Picard's mind was racing. Will was injured? His own weakness he could accept, but Will! He was supposed to be on his honeymoon! He and Deanna were supposed to live out the rest of their lives happily! How could this be happening?

Picard forced himself to take a deep breath. Panicking wouldn't help anything, especially in his condition. He closed his eyes, and immediately sleep washed over him like a wave.


Dr. Crusher came up silently behind Deanna. "You really should get some sleep."

Deanna shook her head stubbornly. "I can't leave him."

"I will tell you immediately if anything happens. There's nothing you can do here." Wrong thing to say, but if she didn't go to bed soon, Troi would collapse, and she would have yet another patient to deal with.

"Can I . . . stay here tonight?"

Dr. Crusher knew she was fighting a losing battle. "All right, but be sure you actually go to sleep."

Just then, Data walked in. "The Captain regained consciousness briefly a moment ago. He knows what has happened."

"And Shinzon?"

"Nothing."


"Picard," came a voice. It took the captain a moment to realize that it belonged to Shinzon.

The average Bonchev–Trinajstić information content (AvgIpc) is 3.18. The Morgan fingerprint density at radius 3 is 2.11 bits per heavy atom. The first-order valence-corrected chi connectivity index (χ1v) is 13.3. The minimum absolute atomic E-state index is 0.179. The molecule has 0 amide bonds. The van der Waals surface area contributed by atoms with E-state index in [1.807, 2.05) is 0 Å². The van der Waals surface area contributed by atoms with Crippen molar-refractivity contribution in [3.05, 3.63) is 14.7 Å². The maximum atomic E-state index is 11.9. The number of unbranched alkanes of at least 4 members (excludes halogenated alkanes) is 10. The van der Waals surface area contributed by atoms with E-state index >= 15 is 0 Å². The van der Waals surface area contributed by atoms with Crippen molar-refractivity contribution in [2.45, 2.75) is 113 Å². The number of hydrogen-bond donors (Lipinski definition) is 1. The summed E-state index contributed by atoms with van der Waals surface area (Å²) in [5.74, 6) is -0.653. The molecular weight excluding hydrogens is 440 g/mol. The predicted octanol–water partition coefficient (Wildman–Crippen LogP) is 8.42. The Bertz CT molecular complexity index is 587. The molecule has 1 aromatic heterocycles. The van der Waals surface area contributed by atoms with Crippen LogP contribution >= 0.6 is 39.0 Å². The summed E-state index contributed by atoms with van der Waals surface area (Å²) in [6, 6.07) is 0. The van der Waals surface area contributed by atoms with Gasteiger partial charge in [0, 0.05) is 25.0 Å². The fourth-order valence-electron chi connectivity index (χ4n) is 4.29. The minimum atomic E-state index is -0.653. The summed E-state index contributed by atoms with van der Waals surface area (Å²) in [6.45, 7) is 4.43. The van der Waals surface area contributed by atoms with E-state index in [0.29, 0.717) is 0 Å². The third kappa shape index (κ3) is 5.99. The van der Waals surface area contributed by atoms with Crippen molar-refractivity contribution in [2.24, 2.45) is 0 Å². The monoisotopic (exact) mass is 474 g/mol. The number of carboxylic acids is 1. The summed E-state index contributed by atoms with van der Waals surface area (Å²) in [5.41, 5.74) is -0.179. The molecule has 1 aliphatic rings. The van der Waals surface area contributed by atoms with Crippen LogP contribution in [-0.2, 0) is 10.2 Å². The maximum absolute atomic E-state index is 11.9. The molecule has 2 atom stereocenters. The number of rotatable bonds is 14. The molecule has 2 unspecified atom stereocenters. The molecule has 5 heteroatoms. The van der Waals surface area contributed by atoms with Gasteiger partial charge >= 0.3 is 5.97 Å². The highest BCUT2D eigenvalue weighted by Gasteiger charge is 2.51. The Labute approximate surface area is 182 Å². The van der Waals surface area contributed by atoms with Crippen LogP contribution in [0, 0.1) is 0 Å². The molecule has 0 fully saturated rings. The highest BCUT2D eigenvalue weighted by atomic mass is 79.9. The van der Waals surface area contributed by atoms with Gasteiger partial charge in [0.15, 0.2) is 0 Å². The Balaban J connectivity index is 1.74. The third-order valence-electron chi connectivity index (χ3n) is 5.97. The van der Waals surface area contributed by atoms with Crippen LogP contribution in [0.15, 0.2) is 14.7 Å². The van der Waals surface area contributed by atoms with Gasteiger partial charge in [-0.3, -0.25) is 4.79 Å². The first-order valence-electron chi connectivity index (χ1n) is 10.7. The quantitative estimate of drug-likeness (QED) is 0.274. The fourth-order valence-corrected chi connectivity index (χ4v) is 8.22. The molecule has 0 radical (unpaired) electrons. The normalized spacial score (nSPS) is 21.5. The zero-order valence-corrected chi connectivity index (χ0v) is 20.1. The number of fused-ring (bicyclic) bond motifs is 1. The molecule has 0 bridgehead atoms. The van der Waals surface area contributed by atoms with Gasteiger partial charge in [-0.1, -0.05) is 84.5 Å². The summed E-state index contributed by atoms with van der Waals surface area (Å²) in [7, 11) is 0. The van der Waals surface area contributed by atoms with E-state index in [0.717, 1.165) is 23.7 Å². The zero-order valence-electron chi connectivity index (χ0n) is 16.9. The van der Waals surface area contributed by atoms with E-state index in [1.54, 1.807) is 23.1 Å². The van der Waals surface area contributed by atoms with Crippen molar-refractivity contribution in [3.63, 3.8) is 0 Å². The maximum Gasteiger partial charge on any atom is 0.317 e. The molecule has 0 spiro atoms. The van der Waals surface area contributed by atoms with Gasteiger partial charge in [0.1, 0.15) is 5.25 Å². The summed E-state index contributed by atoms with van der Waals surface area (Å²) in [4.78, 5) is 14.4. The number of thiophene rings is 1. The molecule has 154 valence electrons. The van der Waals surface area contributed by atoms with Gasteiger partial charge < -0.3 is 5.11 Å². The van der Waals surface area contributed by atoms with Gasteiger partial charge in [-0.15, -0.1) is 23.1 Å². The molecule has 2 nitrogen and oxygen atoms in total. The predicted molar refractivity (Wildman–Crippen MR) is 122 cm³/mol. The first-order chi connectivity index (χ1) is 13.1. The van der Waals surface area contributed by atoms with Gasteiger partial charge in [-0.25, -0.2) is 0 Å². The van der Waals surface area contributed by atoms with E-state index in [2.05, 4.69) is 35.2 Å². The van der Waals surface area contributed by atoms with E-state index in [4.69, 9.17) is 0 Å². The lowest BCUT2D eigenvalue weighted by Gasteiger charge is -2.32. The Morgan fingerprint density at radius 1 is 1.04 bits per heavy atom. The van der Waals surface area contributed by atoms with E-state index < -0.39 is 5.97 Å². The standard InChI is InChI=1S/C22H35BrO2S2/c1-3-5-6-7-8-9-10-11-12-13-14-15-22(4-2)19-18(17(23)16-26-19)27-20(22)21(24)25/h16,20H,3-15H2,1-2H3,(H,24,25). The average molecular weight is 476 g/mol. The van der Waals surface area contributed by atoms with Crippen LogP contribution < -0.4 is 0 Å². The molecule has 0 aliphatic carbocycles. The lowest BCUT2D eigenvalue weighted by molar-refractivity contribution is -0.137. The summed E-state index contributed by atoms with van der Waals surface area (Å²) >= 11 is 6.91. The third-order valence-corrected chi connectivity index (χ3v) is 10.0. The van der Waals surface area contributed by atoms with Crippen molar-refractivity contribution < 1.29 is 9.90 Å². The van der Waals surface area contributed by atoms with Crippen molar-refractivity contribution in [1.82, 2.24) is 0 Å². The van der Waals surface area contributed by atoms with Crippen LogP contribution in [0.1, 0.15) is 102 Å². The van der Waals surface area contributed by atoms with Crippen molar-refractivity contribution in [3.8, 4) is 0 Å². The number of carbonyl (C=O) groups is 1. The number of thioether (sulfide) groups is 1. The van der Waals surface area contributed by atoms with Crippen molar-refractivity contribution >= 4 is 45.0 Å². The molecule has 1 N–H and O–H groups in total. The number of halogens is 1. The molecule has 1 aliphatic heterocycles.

The room was dark, just the way the Pretor liked it. Even Picard had to admit, his headache preferred this to the blazing white light that had greeted him before. Not that he was about to give Shinzon the pleasure of knowing that.

Picard turned his head in Shinzon's direction. Shinzon was restrained, but unlikely to have been able to go anywhere even if he hadn't been. "We're alive," Picard said at last.

"For the moment, Captain."

"Shinzon, stop this nonsense. Your ship has been destroyed and your weapon with it. You have survived without killing me. Perhaps the echo and the voice can learn to live in peace."

Shinzon smiled his smug smile. "Are you truly so foolish, Captain? Did you really think this would work? When your android came in, did he once say, 'Oh, by the way, Captain, you're going to be fine,' or did he conveniently avoid the matter with talk of your first officer?"

"You were awake."

"Yes. And isn't it strange that you haven't seen the doctor?"

"She must be with Riker."